A MESSAGE FROM MOSES – Deut.3:23—7:11 – Va-etkhanan –by Rabbi Baruch Cohon

A MESSAGE FROM MOSES – Deut.3:23—7:11 – Va-etkhanan –by Rabbi Baruch Cohon

This week’s reading is long, starting as Moses recalls praying to be permitted to enter the Promised Land.  He is refused, but he accepts his fate, and then turns to remind his people why they are called a “wise and understanding nation.”  It is because of the laws they follow, the Torah they received at Sinai.  That’s where they showed they could listen.  Mitzva was the message, and they accepted it.  Reviewing their progress from slavery in Egypt to nationhood, Moses cautions them to keep the Law.

Then he attends to a matter of administration. He designates Cities of Refuge, where a fugitive killer can go and be safe – if the killing was accidental and not premeditated.  This is just a reminder.  The same Cities of Refuge were described completely two weeks ago.

Now Moses launches into his second oration to his people.  Yes, it is long.  Only part of it is read this week.  Long, but worth reading.  Both dramatic and basic to our understanding of Judaism, this section of Moses’ oration includes:

(1) a repetition of the Ten Commandments, with some brief comments added.  We might well note that the Big Ten are not called commandments in Hebrew.  They are aseret hadibrot – “ten statements.”  Simple principles of right and wrong, universal truths, not limited to any one religion — the truths our ancestors accepted at Mount Sinai.  The same ones that our American neighbors liked to post in public buildings.  Unless…unless some Bible-haters pass laws to ban them.

(2) Sh’ma –“Hear O Israel,” the central declaration of Jewish faith.  I have some notes on the Sh’ma from my father Rabbi and Professor Samuel S. Cohon of blessed memory, a longtime teacher of rabbis.  He points out that the very wordsh’ma means both to hear and to understand.  The ensuing text lists ways we can achieve true understanding: our relationship to the Divine, our learning and teaching of that relationship, dramatizing it through signs and symbols like T’fillin and Mezuzot, and our goal – to make our lives praiseworthy.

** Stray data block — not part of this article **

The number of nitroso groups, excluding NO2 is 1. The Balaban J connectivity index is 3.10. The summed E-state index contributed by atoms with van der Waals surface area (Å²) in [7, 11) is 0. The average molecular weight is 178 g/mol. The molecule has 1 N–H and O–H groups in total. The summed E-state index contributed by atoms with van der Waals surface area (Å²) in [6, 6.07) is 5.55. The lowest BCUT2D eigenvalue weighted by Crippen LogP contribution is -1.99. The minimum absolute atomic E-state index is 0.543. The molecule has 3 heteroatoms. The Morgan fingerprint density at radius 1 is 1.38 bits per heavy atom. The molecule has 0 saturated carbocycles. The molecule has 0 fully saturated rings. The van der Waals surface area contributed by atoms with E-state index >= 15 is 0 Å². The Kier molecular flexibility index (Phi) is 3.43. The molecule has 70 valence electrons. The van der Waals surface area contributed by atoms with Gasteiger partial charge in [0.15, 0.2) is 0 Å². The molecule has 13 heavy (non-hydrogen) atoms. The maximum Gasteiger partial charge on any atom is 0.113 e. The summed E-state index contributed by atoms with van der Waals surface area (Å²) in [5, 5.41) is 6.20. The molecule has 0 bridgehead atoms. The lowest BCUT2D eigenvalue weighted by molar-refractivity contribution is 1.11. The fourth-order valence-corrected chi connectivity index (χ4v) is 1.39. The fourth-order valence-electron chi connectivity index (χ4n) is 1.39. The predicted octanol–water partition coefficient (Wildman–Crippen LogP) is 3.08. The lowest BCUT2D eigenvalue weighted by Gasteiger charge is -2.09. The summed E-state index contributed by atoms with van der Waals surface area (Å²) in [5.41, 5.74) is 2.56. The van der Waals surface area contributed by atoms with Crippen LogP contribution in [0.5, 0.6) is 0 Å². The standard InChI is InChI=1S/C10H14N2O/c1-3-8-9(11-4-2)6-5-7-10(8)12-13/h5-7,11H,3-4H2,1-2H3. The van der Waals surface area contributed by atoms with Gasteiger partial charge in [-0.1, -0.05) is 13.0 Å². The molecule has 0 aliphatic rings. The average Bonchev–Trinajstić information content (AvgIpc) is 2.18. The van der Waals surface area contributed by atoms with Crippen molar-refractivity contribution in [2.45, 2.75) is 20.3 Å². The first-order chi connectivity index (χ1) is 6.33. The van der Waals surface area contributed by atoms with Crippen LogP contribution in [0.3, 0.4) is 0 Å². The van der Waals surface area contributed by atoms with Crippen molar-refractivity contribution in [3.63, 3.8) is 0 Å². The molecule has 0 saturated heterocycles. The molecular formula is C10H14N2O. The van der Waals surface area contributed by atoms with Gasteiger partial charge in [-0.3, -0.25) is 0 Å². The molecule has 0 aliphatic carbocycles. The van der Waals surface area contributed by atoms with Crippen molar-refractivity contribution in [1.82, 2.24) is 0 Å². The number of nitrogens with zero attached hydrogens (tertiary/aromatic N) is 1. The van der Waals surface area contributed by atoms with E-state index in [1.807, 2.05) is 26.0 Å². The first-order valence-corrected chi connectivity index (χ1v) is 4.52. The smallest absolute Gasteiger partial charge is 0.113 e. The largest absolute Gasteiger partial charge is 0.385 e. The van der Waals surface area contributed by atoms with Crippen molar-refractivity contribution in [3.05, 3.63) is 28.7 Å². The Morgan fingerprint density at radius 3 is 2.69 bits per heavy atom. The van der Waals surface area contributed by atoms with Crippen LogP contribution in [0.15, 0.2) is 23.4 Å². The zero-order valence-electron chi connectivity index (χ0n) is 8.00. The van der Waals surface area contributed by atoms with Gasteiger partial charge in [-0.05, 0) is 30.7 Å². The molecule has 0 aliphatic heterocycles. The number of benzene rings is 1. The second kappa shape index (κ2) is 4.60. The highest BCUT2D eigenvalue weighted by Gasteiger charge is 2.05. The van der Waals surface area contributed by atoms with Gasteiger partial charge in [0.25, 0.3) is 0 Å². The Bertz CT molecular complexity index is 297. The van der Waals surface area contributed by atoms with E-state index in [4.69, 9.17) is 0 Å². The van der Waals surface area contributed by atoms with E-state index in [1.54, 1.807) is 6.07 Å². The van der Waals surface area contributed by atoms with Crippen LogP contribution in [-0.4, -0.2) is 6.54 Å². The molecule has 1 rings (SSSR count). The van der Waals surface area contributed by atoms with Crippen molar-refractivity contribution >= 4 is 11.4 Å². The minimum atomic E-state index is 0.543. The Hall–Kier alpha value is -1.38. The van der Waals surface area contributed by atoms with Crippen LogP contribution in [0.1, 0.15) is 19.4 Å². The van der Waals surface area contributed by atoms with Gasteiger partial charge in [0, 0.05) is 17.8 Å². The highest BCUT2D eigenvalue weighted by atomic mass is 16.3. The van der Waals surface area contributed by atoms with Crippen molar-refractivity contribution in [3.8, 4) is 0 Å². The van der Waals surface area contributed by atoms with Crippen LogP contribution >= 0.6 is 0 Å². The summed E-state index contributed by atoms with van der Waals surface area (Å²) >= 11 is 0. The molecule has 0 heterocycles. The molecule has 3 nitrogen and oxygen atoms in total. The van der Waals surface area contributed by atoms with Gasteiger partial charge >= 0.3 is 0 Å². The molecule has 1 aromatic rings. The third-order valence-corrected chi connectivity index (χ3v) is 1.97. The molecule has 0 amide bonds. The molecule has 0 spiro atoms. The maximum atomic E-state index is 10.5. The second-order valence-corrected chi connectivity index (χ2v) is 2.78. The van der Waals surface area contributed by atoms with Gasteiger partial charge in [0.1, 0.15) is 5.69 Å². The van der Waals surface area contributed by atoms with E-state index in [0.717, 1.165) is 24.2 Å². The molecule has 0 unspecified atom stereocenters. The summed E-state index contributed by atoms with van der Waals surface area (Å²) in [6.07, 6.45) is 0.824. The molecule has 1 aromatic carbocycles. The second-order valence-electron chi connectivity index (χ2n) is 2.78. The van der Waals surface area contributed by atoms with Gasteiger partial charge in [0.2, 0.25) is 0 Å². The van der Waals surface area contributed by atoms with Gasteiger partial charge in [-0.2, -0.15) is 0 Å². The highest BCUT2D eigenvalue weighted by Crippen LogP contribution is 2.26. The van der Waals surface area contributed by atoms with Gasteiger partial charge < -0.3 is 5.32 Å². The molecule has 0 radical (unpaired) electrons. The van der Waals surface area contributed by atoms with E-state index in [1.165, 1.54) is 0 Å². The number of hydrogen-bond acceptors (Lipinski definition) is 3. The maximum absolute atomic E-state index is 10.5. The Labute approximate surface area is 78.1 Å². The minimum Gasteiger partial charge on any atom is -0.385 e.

(3) the duty to remember the Exodus from Egypt, the primal victory of physical independence that opened the way to moral and spiritual identity.

And finally,

(4) a warning not to be tempted by mixed marriage and idolatry.

Pitfalls await the conquering Israelites, and Moses describes them vividly. They will take over great cities that they did not build.  They will inhabit fine houses full of good things they did not produce.

Maybe the so-called “seven nations” they are replacing knew something they didn’t know?  Maybe those tribes had a better way of life?

Forget it, he tells them: “Not because you outnumbered all the other nations did G-d value you and choose you.  You are the smallest of the nations.  Because G-d loved you, that’s why He rescued you from Egypt.”

Today some people still ask: Why are Moses’ heirs still here?  Why did Jews survive all their defeats, the exile and persecution and genocide?

Not because there were more Jews in the world than there were Egyptians or Greeks or Romans or Huns or Turks.   Still a global minority, we are still able to listen.  Granted, we can listen to the wrong voices.  So we still sometimes get tripped up by idolatries from Communism to Scientology.  Today more than ever, our Torah challenges us to listen to a message from Moses.

If you read the whole Sedrah every week, more power to you.  If not, take the time to read this one.  And since this week included the Ninth of Av when we fast to mourn the destruction of the Temple twice on the same date, take a look at the beautiful Haftorah, the prophetic passage that gives its name to this Sabbath – Shabat Nachmu – the Sabbath of Comfort, as Isaiah sings: “Comfort, comfort my people, says your G-d.”

Wishing you a week of strength and comfort, Shabat Shalom.

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